Financial repercussions can be a major concern for Maryland spouses considering filing for divorce. From the division of assets to dealing with spousal support, there can be major impacts on each party's finances caused by the end of a marriage, and the stress around these issues can be equal to or even exceed that caused by the practical and emotional fallout of a split. One additional financial concern following divorce that is less frequently addressed but is quite important for future finances is the impact of divorce on annual tax filings.
The year after a divorce goes into effect, both parties' tax filings for the prior year will be affected. Therefore, if a divorce is finalized prior to December 31 of a given year, it will need to be reflected on each spouse's tax returns for that year, and each party should file separately. However, if the divorce was not finalized until the new year or the couple is only legally separated, they should continue to file as married.
There are also a number of tax impacts for the divorcing parents of children. There is a tax exemption for each dependent child, and that exemption is generally claimed by only one parent, the parent who is considered to be custodial or have the majority of parenting time. However, that parent can choose to sign a waiver giving the exemption to the other parent. Dealing with the tax exemptions can be part of the agreement in a divorce settlement.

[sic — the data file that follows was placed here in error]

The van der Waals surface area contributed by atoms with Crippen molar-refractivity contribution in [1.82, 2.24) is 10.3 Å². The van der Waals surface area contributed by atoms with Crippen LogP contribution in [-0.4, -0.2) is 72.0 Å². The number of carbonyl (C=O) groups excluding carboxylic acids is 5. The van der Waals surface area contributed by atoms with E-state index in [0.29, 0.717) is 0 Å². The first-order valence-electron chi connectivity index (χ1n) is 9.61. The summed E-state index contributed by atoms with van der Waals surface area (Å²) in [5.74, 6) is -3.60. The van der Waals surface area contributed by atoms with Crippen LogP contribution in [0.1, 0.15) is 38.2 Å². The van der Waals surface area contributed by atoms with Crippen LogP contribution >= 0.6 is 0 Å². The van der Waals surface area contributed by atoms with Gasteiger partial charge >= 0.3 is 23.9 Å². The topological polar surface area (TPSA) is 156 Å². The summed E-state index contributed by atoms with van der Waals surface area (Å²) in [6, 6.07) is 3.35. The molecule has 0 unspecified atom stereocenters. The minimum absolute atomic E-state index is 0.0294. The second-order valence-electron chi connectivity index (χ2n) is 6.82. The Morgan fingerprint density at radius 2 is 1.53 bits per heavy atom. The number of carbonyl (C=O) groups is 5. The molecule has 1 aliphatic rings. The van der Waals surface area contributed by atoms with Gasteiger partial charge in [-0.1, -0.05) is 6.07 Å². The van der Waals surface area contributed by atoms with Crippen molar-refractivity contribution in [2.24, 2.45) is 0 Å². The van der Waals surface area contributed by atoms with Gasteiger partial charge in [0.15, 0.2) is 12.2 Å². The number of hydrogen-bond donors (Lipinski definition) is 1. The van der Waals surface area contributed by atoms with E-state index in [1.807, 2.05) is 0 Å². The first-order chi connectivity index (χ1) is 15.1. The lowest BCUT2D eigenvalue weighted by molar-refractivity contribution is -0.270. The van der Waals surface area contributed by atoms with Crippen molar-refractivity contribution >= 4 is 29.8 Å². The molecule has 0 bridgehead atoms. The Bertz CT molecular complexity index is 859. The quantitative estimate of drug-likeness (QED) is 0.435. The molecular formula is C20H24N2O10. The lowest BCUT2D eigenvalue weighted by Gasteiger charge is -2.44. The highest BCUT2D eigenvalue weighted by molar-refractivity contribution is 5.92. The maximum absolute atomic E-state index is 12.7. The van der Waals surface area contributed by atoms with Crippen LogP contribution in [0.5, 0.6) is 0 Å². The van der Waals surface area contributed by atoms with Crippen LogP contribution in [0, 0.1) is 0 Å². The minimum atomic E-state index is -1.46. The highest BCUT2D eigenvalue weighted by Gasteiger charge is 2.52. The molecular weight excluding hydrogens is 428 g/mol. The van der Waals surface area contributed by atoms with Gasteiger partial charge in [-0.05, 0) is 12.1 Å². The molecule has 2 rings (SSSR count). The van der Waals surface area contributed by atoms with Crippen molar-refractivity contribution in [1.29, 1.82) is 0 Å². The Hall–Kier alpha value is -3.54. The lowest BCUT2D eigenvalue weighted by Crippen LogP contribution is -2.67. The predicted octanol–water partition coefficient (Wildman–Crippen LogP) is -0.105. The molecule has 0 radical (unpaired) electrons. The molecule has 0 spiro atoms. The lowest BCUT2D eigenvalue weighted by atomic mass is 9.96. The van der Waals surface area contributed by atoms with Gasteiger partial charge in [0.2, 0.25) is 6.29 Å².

A divorce lawyer may help answer questions about taxation after divorce, including the impact of spousal support on tax filings and the effects of asset transfers and property division or sale in the settlement. A family law attorney may be able to provide representation in all divorce matters as well as deal with the ongoing legal and financial reverberations following the end of a marriage.